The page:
By Karl Schroeder
A number of different technologies — from steam engines and the telegraph in the nineteenth century to the Internet today — have promised to annihilate time and space by allowing ever faster speeds of travel and communication. Once we start getting into navigating distances of light years, however, some really fancy juggling is going to be required.
Enter the Lockstep, a sort of cryogenic rhythm method that operates by putting everyone into synchronized hibernation for thirty years at a time and then waking them up for one-month intervals. Downtime can thus be spent shuttling about the orphan planets of the cold outer reaches of our solar system while mechanical functions are handled by a robot proletariat.
Trouble ensues, however, when Toby McGonigal, a scion of the Lockstep Empire’s ruling family, returns to the waking world after a 14,000-year snooze. It seems not everyone is glad to see him back, and soon he is involved in a political struggle that threatens to upset the carefully calibrated tempo of Lockstep life. Karl Schroeder expertly draws us into this richly-imagined future corner of the galaxy and keeps the action moving at a pace that won’t let you take any breaks for a nap.
By Stephen Baker
Let’s face it, humanity will face a lot of challenges in the twenty-first century, and just to survive the species is going to have to up its game. Enter the boost: a computer chip (made in China, naturally) that’s implanted in the brain so as to link everyone into a nearly universal human network. The good news is that this makes us all a lot smarter. The bad news is that people become so dependent on the guidance of their boost they can no longer tell if they’re hungry or not without a prompt.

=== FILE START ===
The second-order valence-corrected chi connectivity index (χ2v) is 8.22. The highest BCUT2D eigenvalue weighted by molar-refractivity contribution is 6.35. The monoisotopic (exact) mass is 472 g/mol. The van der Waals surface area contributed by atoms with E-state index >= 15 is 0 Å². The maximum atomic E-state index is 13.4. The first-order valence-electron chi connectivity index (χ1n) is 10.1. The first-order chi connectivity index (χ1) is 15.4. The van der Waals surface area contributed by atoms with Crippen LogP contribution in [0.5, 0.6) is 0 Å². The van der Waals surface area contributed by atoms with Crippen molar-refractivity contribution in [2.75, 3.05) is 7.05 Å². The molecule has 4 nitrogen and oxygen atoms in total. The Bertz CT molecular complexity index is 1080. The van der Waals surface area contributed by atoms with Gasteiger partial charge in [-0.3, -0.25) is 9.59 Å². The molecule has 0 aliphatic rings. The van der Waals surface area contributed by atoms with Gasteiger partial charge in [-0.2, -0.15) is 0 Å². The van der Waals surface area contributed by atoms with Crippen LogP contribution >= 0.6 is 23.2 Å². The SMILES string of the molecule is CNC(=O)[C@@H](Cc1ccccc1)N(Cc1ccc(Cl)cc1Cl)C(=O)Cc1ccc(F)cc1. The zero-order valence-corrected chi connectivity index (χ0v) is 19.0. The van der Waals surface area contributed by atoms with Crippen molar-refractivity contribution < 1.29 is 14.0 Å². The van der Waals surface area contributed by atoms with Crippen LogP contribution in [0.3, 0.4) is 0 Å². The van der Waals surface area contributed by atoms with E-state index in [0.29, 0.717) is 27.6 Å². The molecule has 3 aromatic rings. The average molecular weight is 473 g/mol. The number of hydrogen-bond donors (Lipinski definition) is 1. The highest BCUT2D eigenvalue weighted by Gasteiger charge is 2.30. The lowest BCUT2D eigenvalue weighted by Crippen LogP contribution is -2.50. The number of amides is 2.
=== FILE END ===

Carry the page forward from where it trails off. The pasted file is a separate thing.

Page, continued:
Technology has always been a double-edged sword. The hive mind may be a giant cognitive leap for humankind, but it’s also a boon for government surveillance and corporate hegemony. Stephen Baker’s monitory novel is set in the year 2072, just before the release of a new upgrade to the boost. After the discovery of a bug in the software, rogue programmer Ralf Alvare goes “wet brain” in order to figure out who is behind the doctoring of our neo-neural codes, and why.
By Edan Lepucki
Post-apocalyptic homesteading is never easy, and it’s even more challenging with a baby due. This is the situation Cal and Frida find themselves in after the multiple whammies of environmental catastrophe, terrorism, economic chaos, and total political breakdown have left them roughing it in the wild California bush.
Salvation in the form of a commune known at the Land turns out to be a mixed blessing, and before long Cal and Frida have some hard choices to make. While much of the territory Edan Lepucki covers may seem familiar ground for fans of after-the-crash survivalist lit, California still provides a piercing original take on twenty-first century notions of class and community, as well as the enduring importance of family ties.
The Little Green Book of Chairman Rahma
By Brian Herbert
Revolutions, even green ones, are not dinner parties. In Brian Herbert’s latest, the Corporate War of the mid-twenty-first century has overthrown our capitalist oligarchs and transformed the Western hemisphere into a Maoist-environmental superpower known as the Green States of America, where the human population have been herded on to high-density “reservations” and enemies of the state (poachers, polluters, tree cutters) are scheduled for “recycling.”
Leading this civilization of neo-hippies (they even wear bell-bottoms and are legally required to get high) is a Great Helmsman named Chairman Rahma, who believes that green ends justify all kinds of bloody means. Dissent, however, is still bubbling along underground, and nature, whether taking the form of assisted evolution or felt through the vagaries of dark energy, might still have the last word.